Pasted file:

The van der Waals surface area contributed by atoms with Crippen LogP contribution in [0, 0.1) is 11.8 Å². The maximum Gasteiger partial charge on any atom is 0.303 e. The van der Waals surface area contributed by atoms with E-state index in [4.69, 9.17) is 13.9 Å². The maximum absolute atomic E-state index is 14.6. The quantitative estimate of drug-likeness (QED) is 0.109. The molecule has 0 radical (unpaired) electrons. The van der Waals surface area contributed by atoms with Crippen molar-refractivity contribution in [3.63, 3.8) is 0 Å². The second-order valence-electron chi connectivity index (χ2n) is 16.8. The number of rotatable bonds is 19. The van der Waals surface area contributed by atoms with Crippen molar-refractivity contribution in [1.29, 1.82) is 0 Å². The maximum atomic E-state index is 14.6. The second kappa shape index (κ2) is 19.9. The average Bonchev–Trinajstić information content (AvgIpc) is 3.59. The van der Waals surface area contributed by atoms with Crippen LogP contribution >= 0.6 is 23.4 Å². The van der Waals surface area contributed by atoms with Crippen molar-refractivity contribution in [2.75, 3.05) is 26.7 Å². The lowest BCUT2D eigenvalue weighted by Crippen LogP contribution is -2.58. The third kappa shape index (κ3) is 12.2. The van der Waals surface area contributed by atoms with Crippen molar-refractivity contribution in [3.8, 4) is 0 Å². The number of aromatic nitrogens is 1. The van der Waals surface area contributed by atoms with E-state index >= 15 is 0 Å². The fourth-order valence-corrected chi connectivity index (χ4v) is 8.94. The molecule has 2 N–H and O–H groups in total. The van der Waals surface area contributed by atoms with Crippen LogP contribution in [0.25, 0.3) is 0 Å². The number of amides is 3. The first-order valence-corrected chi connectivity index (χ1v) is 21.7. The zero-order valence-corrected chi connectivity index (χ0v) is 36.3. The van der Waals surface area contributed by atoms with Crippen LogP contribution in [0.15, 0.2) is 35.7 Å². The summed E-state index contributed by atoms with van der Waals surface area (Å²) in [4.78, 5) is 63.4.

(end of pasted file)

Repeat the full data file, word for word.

The van der Waals surface area contributed by atoms with Crippen LogP contribution in [0, 0.1) is 11.8 Å². The maximum Gasteiger partial charge on any atom is 0.303 e. The van der Waals surface area contributed by atoms with E-state index in [4.69, 9.17) is 13.9 Å². The maximum absolute atomic E-state index is 14.6. The quantitative estimate of drug-likeness (QED) is 0.109. The molecule has 0 radical (unpaired) electrons. The van der Waals surface area contributed by atoms with Crippen molar-refractivity contribution in [3.63, 3.8) is 0 Å². The second-order valence-electron chi connectivity index (χ2n) is 16.8. The number of rotatable bonds is 19. The van der Waals surface area contributed by atoms with Crippen molar-refractivity contribution in [1.29, 1.82) is 0 Å². The maximum atomic E-state index is 14.6. The second kappa shape index (κ2) is 19.9. The average Bonchev–Trinajstić information content (AvgIpc) is 3.59. The van der Waals surface area contributed by atoms with Crippen LogP contribution >= 0.6 is 23.4 Å². The van der Waals surface area contributed by atoms with Crippen molar-refractivity contribution in [2.75, 3.05) is 26.7 Å². The lowest BCUT2D eigenvalue weighted by Crippen LogP contribution is -2.58. The third kappa shape index (κ3) is 12.2. The van der Waals surface area contributed by atoms with Crippen molar-refractivity contribution in [3.8, 4) is 0 Å². The number of aromatic nitrogens is 1. The van der Waals surface area contributed by atoms with E-state index >= 15 is 0 Å². The fourth-order valence-corrected chi connectivity index (χ4v) is 8.94. The molecule has 2 N–H and O–H groups in total. The van der Waals surface area contributed by atoms with Crippen LogP contribution in [0.25, 0.3) is 0 Å². The number of amides is 3. The first-order valence-corrected chi connectivity index (χ1v) is 21.7. The zero-order valence-corrected chi connectivity index (χ0v) is 36.3. The van der Waals surface area contributed by atoms with Crippen LogP contribution in [0.15, 0.2) is 35.7 Å². The summed E-state index contributed by atoms with van der Waals surface area (Å²) in [4.78, 5) is 63.4.